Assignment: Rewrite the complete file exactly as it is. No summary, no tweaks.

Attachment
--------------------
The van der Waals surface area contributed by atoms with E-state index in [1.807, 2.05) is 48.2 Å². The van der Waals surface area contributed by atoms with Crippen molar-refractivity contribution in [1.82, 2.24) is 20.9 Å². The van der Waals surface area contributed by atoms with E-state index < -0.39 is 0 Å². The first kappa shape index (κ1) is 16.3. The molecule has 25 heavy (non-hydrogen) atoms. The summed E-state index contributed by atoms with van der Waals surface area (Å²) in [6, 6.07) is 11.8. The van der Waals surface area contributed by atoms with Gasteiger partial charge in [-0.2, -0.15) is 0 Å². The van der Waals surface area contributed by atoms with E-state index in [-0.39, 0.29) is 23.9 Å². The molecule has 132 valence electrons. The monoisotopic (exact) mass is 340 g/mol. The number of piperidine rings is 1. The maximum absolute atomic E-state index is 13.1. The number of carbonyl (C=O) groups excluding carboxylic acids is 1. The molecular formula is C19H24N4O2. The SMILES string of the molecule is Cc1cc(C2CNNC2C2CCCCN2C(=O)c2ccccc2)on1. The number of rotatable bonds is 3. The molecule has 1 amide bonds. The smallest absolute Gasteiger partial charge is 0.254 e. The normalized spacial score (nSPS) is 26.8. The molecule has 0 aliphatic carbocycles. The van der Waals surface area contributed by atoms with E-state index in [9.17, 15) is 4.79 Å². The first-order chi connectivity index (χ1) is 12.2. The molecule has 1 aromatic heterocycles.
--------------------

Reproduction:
The van der Waals surface area contributed by atoms with E-state index in [1.807, 2.05) is 48.2 Å². The van der Waals surface area contributed by atoms with Crippen molar-refractivity contribution in [1.82, 2.24) is 20.9 Å². The van der Waals surface area contributed by atoms with E-state index < -0.39 is 0 Å². The first kappa shape index (κ1) is 16.3. The molecule has 25 heavy (non-hydrogen) atoms. The summed E-state index contributed by atoms with van der Waals surface area (Å²) in [6, 6.07) is 11.8. The van der Waals surface area contributed by atoms with Gasteiger partial charge in [-0.2, -0.15) is 0 Å². The van der Waals surface area contributed by atoms with E-state index in [-0.39, 0.29) is 23.9 Å². The molecule has 132 valence electrons. The monoisotopic (exact) mass is 340 g/mol. The number of piperidine rings is 1. The maximum absolute atomic E-state index is 13.1. The number of carbonyl (C=O) groups excluding carboxylic acids is 1. The molecular formula is C19H24N4O2. The SMILES string of the molecule is Cc1cc(C2CNNC2C2CCCCN2C(=O)c2ccccc2)on1. The number of rotatable bonds is 3. The molecule has 1 amide bonds. The smallest absolute Gasteiger partial charge is 0.254 e. The normalized spacial score (nSPS) is 26.8. The molecule has 0 aliphatic carbocycles. The van der Waals surface area contributed by atoms with E-state index in [9.17, 15) is 4.79 Å². The first-order chi connectivity index (χ1) is 12.2. The molecule has 1 aromatic heterocycles.